Worlding the Brain

Neurocentrism, Cognition and the Challenge of the Arts and Humanities


Volume Editors: and
Moving beyond the neurohype of recent decades, this book introduces the concept of worlding as a new way to understand the inherent entanglement of brains/minds with their worldly environments, cultural practices, and social contexts. Case studies ranging from film, literature, music, and dance to pedagogy, historical trauma, and present-day discourses of mindfulness investigate how brains are worlded in an active interplay of biological, cognitive, and socio-discursive factors. Combining scholarly work with personal accounts of neurodiversity and essays by artists reflecting on their practical engagement with cognition, Worlding the Brain makes a case for the distinctive role of the humanities and arts in the study of brains and cognition and explores novel forms interdisciplinarity.

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Stephan Besser (PhD University of Amsterdam, 2009), is assistant professor in literary studies and modern Dutch literature at the University of Amsterdam. He is the author of Pathographie der Tropen: Literatur, Medizin und Kolonialismus um 1900 (2013).

Flora Lysen (PhD University of Amsterdam, 2020), is assistant professor in science and technology studies at Maastricht University. She is the author of Brainmedia: One Hundred Years of Performing Live Brains, 1920-2020(2022).
List of Illustrations
Notes on Contributors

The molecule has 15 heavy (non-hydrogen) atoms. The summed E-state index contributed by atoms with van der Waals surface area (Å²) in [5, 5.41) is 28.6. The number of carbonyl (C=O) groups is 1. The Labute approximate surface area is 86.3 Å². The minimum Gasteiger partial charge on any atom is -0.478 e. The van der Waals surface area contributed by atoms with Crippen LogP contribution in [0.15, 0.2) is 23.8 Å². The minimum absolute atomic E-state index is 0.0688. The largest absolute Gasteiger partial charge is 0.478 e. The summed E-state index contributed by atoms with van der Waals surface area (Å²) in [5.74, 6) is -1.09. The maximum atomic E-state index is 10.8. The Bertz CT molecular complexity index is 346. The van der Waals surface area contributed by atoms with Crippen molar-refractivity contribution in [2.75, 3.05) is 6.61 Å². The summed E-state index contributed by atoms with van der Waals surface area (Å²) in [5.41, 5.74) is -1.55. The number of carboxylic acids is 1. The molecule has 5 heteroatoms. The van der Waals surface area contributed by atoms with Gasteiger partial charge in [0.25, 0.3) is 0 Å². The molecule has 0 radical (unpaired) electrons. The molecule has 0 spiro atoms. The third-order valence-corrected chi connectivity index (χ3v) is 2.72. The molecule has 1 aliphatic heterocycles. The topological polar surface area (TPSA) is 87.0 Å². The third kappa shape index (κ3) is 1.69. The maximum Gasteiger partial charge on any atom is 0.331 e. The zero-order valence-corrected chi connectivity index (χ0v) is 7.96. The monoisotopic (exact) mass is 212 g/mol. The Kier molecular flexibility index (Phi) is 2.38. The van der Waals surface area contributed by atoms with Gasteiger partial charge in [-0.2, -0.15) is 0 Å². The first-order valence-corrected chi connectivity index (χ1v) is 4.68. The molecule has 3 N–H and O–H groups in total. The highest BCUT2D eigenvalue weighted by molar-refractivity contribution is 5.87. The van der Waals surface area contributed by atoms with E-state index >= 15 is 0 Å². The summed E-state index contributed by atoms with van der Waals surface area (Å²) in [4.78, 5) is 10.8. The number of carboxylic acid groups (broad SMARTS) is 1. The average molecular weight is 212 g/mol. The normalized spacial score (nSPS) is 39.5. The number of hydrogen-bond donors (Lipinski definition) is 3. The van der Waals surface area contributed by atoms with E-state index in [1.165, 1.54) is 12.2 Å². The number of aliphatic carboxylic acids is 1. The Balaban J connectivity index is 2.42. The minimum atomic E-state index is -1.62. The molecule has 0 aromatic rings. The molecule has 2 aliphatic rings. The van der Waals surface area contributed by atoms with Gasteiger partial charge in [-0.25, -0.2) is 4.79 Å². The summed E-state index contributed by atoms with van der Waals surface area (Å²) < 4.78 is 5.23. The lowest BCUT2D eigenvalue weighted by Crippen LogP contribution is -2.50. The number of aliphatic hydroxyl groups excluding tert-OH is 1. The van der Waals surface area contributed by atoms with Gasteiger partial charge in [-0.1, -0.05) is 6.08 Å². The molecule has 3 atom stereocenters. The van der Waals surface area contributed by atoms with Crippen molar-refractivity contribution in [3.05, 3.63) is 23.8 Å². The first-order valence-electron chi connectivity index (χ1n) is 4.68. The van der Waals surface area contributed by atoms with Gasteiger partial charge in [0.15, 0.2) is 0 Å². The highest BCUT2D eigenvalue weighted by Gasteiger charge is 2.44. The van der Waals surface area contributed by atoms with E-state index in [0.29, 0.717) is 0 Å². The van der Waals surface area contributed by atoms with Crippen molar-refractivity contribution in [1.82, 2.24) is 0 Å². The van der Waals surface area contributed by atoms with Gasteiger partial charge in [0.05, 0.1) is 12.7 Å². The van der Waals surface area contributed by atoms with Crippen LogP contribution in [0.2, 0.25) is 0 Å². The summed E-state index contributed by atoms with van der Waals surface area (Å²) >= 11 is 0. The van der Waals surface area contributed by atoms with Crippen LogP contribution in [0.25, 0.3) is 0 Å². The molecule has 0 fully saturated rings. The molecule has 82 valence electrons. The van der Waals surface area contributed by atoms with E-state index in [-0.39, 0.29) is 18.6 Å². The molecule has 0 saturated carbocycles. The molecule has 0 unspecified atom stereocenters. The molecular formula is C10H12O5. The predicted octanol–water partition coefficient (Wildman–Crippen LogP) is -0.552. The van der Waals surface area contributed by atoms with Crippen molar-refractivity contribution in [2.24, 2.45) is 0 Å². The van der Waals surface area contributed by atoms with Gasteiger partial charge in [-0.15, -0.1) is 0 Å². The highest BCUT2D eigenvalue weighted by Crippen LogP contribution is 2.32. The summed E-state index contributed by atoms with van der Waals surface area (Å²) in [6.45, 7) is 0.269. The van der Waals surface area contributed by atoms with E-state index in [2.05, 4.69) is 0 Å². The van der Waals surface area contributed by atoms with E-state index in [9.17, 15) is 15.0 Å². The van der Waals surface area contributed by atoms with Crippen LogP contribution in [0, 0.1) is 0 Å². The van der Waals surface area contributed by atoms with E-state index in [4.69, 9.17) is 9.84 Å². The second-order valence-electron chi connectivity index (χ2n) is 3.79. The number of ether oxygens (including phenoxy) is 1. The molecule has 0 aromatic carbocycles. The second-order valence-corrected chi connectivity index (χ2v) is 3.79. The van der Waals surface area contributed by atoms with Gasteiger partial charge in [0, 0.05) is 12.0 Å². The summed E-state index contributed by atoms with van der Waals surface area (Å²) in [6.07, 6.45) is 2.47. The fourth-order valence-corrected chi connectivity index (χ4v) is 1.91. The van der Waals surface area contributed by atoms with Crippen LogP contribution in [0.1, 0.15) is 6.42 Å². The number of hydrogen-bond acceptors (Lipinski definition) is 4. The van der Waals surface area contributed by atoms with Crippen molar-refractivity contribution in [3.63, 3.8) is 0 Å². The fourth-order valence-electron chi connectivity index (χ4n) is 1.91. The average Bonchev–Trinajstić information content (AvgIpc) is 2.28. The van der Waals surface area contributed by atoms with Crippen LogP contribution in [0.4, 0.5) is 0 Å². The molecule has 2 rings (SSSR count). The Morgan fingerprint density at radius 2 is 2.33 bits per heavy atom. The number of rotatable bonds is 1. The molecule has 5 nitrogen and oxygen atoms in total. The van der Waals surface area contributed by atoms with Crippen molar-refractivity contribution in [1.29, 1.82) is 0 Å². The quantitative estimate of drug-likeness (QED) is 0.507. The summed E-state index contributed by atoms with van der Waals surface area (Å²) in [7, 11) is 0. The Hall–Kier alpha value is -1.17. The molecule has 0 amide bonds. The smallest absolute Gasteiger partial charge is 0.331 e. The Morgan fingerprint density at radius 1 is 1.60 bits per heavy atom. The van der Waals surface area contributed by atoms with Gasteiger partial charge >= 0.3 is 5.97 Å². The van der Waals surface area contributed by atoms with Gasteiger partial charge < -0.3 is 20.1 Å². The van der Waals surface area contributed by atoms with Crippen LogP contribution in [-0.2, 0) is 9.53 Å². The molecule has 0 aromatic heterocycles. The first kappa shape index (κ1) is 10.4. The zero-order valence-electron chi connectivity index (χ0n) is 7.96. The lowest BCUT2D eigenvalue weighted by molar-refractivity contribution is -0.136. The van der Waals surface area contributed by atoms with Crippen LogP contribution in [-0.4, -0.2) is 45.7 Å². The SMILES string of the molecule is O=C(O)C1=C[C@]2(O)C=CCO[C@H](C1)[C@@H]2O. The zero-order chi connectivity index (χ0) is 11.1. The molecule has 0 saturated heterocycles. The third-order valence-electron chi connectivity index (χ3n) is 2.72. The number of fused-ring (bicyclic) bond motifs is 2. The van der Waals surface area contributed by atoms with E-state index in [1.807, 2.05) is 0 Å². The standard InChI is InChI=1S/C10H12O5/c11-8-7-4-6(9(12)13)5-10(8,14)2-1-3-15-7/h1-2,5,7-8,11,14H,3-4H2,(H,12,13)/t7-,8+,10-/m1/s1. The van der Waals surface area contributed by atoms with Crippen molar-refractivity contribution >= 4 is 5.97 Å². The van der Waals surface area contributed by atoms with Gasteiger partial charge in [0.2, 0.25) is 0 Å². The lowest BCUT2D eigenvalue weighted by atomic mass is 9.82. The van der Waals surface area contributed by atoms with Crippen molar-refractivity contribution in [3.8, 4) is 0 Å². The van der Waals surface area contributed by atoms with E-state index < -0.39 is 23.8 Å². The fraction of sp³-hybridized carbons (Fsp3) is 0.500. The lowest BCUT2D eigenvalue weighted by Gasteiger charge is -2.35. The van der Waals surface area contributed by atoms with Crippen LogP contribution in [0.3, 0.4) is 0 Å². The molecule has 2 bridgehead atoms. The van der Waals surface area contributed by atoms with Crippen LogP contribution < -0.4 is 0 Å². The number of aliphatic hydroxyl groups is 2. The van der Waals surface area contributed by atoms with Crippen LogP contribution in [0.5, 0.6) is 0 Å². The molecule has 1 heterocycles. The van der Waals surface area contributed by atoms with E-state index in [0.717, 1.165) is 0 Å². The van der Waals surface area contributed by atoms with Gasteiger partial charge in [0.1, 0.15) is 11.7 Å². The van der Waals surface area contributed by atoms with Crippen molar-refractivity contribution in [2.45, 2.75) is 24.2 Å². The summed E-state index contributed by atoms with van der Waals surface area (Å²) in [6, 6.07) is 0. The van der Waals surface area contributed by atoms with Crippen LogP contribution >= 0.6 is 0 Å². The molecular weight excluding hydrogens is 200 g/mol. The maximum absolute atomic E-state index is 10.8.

Introduction: Together again, Apart
Stephan Besser and Flora Lysen

Part 1: Worlded Brains

1 ‘Worlding’ the Brain through the Cultural Practice of Rhetorical memoria
Michael Burke
2 The Mediated Brain
A Case Study on Experiential Engagement with Cinematic Form
Joerg Fingerhut
3 Getting a Kick out of Film
Aesthetic Pleasure and Play in Prediction Error Minimizing Agents
Mark Miller, Marc Anderson, Felix Schoeller and Julian Kiverstein
4 Transgenerational Trauma and Worlded Brains
An Interdisciplinary Perspective on “Post-Traumatic Slave Syndrome”
Machiel Keestra
5 Beworldered
An Autobiographical Inquiry of Epileptic Being
Trijsje Franssen
6 Pedagogy and Neurodiversity
Experimenting in the Classroom with Autistic Perception
Halbe Kuipers

Part 2: Narrative Entanglements

7 Personification as Élanification
Agency Combustion and Narrative Layering in Worlding Perceived Relations
Marco Bernini
8 Cognitive Formalism
Or, How Presence Machines are Built
Karin Kukkonen
9 “Watchman, What of the Night?”
Reading Uncertainty in Djuna Barnes’s Nightwood
Shannon McBriar
10 The Unfolding Now
Narrative Sense-Making from a Neurocinematic Perspective
Pia Tikka and Mauri Kaipainen

Part 3: Figuring the Brain

11 Set and Setting of the Brain on Hallucinogen
Psychedelic Revival in the Acid Western
Patricia Pisters
12 Modeling the Model
Reflections on a 10-Year Documentary about the Blue Brain Project
Noah Hutton
13 A Monk in the Office
Mindfulness and the Valuation of Popular Neuroscience
Ties van der Werff
14 Figuring Thought
Between Experience and Abstraction
Ksenia Fedorova

PART 4: Shared Patterns and Discordant Worlds

15 Circulating Neuro-Imagery A Trilogue
Antye Guenter, Flora Lysen, and Alexander Sack
16 What Have the Arts and Humanities Ever Done for Us?
Disruptive Contributions and a 4E Cognitive Arts and Humanities
Michael Wheeler
17 Measuring Acoustic Social Worlds
Reflections on a Study of Multi-Agent Human Interaction
Shannon Proksch, Majerle Reeves, Michael Spivey and Ramesh Balasubramania
18 Harmonic Dissonance: Synchron(icit)y
A Case Study of Experimentation at the Intersection of the Arts and Sciences
Suzanne Dikker and Suzan Tunca
19 Thanks for Sharing
Local Worlds, Xeno-Patterning, and Predictive Processing
Stephan Besser

All those interested in science studies, cognitive science, neuroscience, neuroaesthetics, neuroculture, literary studies, cultural analysis, media studies, performance studies, film studies, interdisciplinarity, art-science exchange
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